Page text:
“U.S. allies and partners are concerned about U.S. overstretch,” said Stephen Wertheim, a historian of American foreign policy and senior fellow at the Carnegie Endowment for International Peace. “But paradoxically, if they have put enough chips to date in the U.S. basket” of military ties, he added, “they want to seek closer relationships and more formal commitments from the United States.”
“From the perspective of the U.S.,” he said, “although there is great recognition in Washington that the unipolar moment is over, there’s still a reliance on U.S. security umbrellas along the lines of, ‘We know how to provide for peace and stability.’ There’s a presumption that the U.S. security umbrella is the solution.”
Defense agreements between the United States and other nations come in all shapes and sizes. The strongest, which usually need approval by two-thirds of the Senate, guarantee mutual defense if one country is attacked. Article 5 of the NATO charter is a prominent example.
Some agreements, such as the new one with Bahrain, are a step down, requiring only that the countries consult with each other in the event of hostilities. Israel is not one of the 52 treaty allies of the United States, but some Israeli officials have discussed whether to push for a formal pact.
After the attacks of Sept. 11, 2001, the United States and its partners became more concerned about nonstate adversaries like Al Qaeda, and they focused their energies on the so-called global war on terror. But in recent years, as Russia and China have acted with greater military aggression, and as Iran and North Korea have advanced their nuclear and missile programs, many countries have sought to upgrade their ties with the United States.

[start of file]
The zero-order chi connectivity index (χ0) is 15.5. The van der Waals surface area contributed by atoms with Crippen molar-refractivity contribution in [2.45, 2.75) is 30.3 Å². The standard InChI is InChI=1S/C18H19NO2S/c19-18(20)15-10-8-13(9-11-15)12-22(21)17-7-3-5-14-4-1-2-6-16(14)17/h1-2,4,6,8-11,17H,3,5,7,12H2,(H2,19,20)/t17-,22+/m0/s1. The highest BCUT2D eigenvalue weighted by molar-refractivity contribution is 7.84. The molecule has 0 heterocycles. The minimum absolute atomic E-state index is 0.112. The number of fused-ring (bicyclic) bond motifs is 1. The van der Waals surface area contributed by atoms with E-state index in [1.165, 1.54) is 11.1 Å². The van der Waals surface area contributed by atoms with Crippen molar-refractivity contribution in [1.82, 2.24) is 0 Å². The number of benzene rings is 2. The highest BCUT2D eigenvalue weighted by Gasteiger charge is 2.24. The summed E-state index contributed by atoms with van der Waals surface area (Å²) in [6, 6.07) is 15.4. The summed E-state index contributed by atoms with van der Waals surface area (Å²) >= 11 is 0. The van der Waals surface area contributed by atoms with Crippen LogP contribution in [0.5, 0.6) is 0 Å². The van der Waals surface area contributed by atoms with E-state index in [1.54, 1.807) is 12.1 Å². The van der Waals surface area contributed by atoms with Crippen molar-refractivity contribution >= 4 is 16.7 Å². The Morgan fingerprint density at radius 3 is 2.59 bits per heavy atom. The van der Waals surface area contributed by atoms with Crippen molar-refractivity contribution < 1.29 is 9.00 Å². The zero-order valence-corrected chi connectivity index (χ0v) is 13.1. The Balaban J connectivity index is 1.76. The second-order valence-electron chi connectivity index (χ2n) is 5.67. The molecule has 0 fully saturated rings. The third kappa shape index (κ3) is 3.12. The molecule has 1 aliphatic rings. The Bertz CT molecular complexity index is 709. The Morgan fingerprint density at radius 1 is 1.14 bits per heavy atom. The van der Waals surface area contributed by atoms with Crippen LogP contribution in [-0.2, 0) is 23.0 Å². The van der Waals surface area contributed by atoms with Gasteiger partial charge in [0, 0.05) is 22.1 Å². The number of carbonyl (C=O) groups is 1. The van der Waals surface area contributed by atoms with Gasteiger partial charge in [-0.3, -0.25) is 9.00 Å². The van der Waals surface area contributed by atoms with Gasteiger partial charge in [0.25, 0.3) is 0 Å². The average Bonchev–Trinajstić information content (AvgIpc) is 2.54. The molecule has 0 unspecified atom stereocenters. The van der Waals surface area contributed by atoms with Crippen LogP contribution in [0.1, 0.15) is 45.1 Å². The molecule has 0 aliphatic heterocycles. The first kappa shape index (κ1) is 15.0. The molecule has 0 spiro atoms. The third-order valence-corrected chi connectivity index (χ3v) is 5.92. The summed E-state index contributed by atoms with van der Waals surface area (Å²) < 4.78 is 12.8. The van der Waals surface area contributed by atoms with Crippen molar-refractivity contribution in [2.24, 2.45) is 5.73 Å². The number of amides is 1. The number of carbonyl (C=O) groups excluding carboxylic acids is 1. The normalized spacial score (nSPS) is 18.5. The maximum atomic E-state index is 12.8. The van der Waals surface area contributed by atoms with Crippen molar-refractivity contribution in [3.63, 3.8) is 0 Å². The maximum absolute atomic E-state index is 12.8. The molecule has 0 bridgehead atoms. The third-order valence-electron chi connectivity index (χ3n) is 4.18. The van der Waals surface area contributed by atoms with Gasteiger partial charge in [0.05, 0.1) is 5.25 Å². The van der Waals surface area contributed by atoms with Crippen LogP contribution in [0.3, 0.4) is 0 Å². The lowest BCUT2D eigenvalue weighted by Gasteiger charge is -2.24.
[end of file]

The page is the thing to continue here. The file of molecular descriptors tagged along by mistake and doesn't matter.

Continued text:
The strategies in this era of so-called great-power competition hark back to the alliance and bloc building that took place during the Cold War.
Security umbrellas can sometimes deter adversaries from attacking. President Vladimir V. Putin of Russia has refrained from strikes on any NATO nation even though those countries support Ukraine’s military. But the pacts can also appear flimsy: China’s naval and coast guard vessels act aggressively toward the ships of countries that are U.S. treaty allies — even ramming two Philippine military vessels on Sunday.